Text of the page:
A Double Life

A Double Life

‘A THRILLING PAGE-TURNER’ Paula Hawkins
‘WHAT A BOOK!’ Clare Mackintosh
‘WOUND ME IN AND LEFT ME HEART-BROKEN’ Fiona Barton

Some wounds need more than time. They crave revenge.

Claire’s father is a privileged man: handsome, brilliant, the product of an aristocratic lineage and an expensive education, surrounded by a group of devoted friends who would do anything for him.

But when he becomes the prime suspect in a horrific attack on Claire’s mother – an outsider who married into the elite ranks of society and dared escape her gilded cage – fate and privilege collide, and a scandal erupts.

Claire’s father disappears overnight, his car abandoned, blood on the front seat.

Thirty years after that hellish night, Claire is obsessed with uncovering the truth, and she knows that the answer is held behind the closed doors of beautiful townhouses and country estates, safeguarded by the same friends who all those years before had answered the call to protect one of their own.

Because they know where Claire’s father is.
They helped him escape.

And it’s time their pristine lives met her fury.
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Reviews

Flynn Berry vividly re-imagines one of the most notorious crimes of the 20th century. A Double Life is a thrilling page-turner, but it is also a compassionate and angry book: with forensic precision, Berry picks apart lives derailed by violence and the ways in which class privilege protect the guilty.'
Paula Hawkins, author of THE GIRL ON THE TRAIN and INTO THE WATER
What a book! A skilful and compelling exploration of families, crime, and class.
Clare Mackintosh, author of I LET YOU GO, I SEE YOU and LET ME LIE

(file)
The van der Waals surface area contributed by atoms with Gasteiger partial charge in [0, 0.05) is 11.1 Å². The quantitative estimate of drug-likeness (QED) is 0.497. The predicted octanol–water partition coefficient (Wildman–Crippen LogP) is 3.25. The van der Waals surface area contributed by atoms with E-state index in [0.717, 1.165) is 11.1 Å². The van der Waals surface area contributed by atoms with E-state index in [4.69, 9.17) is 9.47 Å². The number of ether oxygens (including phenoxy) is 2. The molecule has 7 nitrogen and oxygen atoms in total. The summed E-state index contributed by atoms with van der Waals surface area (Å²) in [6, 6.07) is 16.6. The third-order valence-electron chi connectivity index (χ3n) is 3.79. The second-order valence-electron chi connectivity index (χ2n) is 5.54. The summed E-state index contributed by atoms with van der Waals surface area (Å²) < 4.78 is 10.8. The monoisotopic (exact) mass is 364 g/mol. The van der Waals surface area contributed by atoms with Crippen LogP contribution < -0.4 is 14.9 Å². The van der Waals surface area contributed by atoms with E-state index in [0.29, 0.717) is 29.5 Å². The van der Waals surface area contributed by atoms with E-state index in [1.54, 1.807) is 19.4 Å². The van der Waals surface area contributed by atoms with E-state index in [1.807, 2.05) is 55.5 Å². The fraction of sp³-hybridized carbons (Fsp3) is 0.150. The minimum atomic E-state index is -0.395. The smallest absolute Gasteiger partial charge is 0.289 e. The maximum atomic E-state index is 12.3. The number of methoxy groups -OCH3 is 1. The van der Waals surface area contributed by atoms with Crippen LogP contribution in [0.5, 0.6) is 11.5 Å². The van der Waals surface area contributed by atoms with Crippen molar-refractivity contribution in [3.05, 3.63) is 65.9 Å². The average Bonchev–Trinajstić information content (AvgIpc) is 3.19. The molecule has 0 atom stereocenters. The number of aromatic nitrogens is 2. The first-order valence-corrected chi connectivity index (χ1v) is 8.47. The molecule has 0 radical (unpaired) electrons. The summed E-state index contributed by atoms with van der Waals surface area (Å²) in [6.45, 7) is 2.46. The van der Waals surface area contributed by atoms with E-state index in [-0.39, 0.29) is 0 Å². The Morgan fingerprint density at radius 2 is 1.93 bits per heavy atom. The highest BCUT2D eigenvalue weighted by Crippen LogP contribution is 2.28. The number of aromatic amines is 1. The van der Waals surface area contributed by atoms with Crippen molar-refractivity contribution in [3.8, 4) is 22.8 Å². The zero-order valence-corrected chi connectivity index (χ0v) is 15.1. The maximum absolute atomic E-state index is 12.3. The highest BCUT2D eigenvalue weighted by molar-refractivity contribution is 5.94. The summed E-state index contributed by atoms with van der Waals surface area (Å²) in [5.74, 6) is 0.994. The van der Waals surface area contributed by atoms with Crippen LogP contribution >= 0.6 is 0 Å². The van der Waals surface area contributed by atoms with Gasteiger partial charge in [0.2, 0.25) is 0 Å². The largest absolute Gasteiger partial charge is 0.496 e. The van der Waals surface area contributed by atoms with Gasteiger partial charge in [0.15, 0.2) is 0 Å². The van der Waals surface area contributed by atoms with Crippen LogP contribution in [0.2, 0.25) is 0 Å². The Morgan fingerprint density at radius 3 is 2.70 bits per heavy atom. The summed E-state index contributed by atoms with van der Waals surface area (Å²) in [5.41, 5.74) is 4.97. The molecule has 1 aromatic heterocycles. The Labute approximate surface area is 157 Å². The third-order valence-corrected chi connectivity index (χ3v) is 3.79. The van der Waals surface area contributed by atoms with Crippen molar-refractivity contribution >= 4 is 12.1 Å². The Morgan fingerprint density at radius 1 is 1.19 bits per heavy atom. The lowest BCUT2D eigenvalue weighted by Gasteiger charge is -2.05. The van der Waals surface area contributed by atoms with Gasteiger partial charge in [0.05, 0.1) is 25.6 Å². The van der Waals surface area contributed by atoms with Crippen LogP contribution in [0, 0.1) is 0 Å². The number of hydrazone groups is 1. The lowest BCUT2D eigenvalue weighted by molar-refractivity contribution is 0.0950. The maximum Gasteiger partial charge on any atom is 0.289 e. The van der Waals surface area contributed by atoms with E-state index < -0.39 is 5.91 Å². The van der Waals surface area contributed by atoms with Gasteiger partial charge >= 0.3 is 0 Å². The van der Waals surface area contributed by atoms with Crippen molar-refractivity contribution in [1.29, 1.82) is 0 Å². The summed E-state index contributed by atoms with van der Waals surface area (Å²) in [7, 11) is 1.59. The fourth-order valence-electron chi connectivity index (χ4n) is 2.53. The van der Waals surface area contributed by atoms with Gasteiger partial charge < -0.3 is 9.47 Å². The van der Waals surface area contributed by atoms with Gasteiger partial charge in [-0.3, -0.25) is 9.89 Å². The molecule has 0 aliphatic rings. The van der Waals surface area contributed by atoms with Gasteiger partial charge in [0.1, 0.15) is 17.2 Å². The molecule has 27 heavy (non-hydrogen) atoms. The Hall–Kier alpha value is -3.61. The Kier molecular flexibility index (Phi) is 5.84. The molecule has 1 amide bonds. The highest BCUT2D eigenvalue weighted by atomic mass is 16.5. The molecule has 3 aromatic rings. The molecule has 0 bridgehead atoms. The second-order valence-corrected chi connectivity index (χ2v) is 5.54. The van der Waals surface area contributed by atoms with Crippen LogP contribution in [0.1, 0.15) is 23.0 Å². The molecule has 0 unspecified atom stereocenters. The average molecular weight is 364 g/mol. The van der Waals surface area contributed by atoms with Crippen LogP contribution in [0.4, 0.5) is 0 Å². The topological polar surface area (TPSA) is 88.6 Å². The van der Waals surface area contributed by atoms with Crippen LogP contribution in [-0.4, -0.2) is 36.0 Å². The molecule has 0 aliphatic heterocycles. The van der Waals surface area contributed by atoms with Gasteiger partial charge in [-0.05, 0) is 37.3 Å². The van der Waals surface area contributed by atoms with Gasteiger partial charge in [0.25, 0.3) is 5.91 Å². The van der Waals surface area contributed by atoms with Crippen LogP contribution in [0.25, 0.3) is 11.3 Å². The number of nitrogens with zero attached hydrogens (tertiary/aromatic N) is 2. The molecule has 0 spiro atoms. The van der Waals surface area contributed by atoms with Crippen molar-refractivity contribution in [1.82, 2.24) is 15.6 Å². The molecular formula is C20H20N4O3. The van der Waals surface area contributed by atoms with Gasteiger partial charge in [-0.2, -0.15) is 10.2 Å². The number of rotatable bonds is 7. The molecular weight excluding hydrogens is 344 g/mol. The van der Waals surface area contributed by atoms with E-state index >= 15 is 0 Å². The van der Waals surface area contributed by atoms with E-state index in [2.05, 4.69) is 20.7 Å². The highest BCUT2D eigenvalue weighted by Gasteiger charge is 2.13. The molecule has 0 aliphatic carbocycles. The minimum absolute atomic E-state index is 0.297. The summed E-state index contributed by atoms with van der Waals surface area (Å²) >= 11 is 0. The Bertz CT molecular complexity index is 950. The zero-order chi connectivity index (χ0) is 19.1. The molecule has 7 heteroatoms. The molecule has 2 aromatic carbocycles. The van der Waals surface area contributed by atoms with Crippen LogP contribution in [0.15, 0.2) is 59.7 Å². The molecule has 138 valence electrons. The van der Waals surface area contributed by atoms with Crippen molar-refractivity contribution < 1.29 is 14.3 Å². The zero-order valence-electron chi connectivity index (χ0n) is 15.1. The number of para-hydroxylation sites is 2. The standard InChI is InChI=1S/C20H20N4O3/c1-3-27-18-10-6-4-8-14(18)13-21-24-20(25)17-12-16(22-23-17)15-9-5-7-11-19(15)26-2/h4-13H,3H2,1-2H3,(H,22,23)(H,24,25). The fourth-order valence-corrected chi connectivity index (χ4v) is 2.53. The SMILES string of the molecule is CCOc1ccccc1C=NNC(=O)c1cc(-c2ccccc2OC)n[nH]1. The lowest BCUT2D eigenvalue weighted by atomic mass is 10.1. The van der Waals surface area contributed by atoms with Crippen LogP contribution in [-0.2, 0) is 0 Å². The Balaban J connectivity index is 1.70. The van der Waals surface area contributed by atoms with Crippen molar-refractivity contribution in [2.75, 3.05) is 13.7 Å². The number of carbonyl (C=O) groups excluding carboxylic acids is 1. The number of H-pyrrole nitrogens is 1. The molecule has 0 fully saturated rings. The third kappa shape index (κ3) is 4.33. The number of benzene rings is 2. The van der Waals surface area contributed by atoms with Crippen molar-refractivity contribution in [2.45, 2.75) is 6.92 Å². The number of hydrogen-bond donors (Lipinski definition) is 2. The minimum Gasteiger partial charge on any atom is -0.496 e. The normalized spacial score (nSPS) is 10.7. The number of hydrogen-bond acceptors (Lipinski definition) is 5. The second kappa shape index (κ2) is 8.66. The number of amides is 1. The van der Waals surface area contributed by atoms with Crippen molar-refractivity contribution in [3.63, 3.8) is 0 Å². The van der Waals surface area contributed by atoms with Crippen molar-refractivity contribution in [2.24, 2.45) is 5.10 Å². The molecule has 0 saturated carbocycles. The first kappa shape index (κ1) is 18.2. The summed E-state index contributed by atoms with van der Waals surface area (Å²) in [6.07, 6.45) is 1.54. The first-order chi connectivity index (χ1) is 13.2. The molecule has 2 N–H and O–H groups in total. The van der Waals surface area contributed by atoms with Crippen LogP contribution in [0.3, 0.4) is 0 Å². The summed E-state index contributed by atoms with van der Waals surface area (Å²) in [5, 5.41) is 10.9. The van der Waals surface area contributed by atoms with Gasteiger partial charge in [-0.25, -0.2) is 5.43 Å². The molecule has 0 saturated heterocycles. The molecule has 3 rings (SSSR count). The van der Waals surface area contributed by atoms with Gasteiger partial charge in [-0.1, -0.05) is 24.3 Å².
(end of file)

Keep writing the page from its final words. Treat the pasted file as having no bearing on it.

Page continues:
Clever, thrilling writing that wound me in and left me heartbroken when I turned the last page and realised it was over.
Fiona Barton, author of THE WIDOW and THE CHILD
Astute... With exquisite pacing, Edgar Award-winner Berry (Under the Harrow) guides us to a stunning conclusion.
Seattle Times
Berry's sophomore effort is just as smart and haunting as her Edgar-winning debut, Under the Harrow
CrimeReads (11 Crime Novels You Should Read This Summer)
Thrilling
Good Housekeeping (The 25 Best New Books for Summer 2018)
Psychological suspense has a new reigning queen
New York Journal of Books
Thrilling
Laura Lippman, author of SUNBURN (O Magazine, Summer’s Best True Crime-Inspired Thrillers
Flynn Berry writes thrillingly about women raging against a world that protects cruel and careless men. She's less preoccupied by scenes of abuse than the psychological toll of its threat. Her protagonists seethe over their knowledge of violence and are fueled by a howling grief for its victims. Berry proved in Under the Harrow that her prose can be as blistering as it is lush. Here, too, the writing is rich and moody, without any unnecessary fuss... The ending is as shocking as it is satisfying.
New York Times, Editor's Choice
A quietly menacing thriller by up-and-coming talent Flynn Berry.
Good Housekeeping UK
A Double Life isn't just a whodunit but a damning dissection on class and privilege too. Fans of Elizabeth Day's The Party will love this.
Sarra Manning, Red Online
A detailed and compelling story of a family's fallout from a brutal crime, and the search for truth and retribution.
Fanny Blake, Woman & Home
Berry gives the well-worn story of Lord Lucan a fresh twist with this clever tale which tells the story of a woman determined to bring her father's high society friends to justice.
i - Independent, Best Beach Reads for Summer
Engrossing
Mail on Sunday
A stifling air of unease builds with every page
Prima
Berry skips between Claire's present-day investigations and her reconstruction of her parents' lives almost three decades earlier in this beautifully paced and satisfyingly ominous story.
Observer
As well as confirming the promise of Berry's debut, Under the Harrow, the book demonstrates that fusing fiction and true crime can be mesmerisingly effective.
The Sunday Times
A compulsive page-turner
Daily Mail
[An] interesting ... reimagining of the Lord Lucan story... Berry brings the story to a satisfyingly shocking conclusion.
Guardian